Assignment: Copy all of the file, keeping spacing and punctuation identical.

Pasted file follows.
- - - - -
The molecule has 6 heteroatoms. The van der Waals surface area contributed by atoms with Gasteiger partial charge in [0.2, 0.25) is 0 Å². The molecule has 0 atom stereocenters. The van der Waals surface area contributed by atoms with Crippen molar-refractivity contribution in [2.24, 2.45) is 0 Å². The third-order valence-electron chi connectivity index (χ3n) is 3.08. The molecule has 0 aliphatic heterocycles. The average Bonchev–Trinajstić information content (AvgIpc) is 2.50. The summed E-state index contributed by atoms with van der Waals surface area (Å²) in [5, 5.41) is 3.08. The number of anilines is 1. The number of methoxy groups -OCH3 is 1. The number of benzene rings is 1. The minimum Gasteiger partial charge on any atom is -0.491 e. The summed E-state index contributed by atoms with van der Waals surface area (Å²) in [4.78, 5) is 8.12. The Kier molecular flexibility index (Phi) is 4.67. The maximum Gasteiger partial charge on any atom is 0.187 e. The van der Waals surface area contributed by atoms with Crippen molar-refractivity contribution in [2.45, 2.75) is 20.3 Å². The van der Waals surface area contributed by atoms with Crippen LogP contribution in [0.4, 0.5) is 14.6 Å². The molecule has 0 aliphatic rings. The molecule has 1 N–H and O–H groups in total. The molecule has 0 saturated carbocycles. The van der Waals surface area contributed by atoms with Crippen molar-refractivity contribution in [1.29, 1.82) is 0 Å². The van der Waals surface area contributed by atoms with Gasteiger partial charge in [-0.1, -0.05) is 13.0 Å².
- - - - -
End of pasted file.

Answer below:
The molecule has 6 heteroatoms. The van der Waals surface area contributed by atoms with Gasteiger partial charge in [0.2, 0.25) is 0 Å². The molecule has 0 atom stereocenters. The van der Waals surface area contributed by atoms with Crippen molar-refractivity contribution in [2.24, 2.45) is 0 Å². The third-order valence-electron chi connectivity index (χ3n) is 3.08. The molecule has 0 aliphatic heterocycles. The average Bonchev–Trinajstić information content (AvgIpc) is 2.50. The summed E-state index contributed by atoms with van der Waals surface area (Å²) in [5, 5.41) is 3.08. The number of anilines is 1. The number of methoxy groups -OCH3 is 1. The number of benzene rings is 1. The minimum Gasteiger partial charge on any atom is -0.491 e. The summed E-state index contributed by atoms with van der Waals surface area (Å²) in [4.78, 5) is 8.12. The Kier molecular flexibility index (Phi) is 4.67. The maximum Gasteiger partial charge on any atom is 0.187 e. The van der Waals surface area contributed by atoms with Crippen molar-refractivity contribution in [2.45, 2.75) is 20.3 Å². The van der Waals surface area contributed by atoms with Crippen LogP contribution in [0.4, 0.5) is 14.6 Å². The molecule has 0 aliphatic rings. The molecule has 1 N–H and O–H groups in total. The molecule has 0 saturated carbocycles. The van der Waals surface area contributed by atoms with Crippen molar-refractivity contribution in [1.29, 1.82) is 0 Å². The van der Waals surface area contributed by atoms with Gasteiger partial charge in [-0.1, -0.05) is 13.0 Å².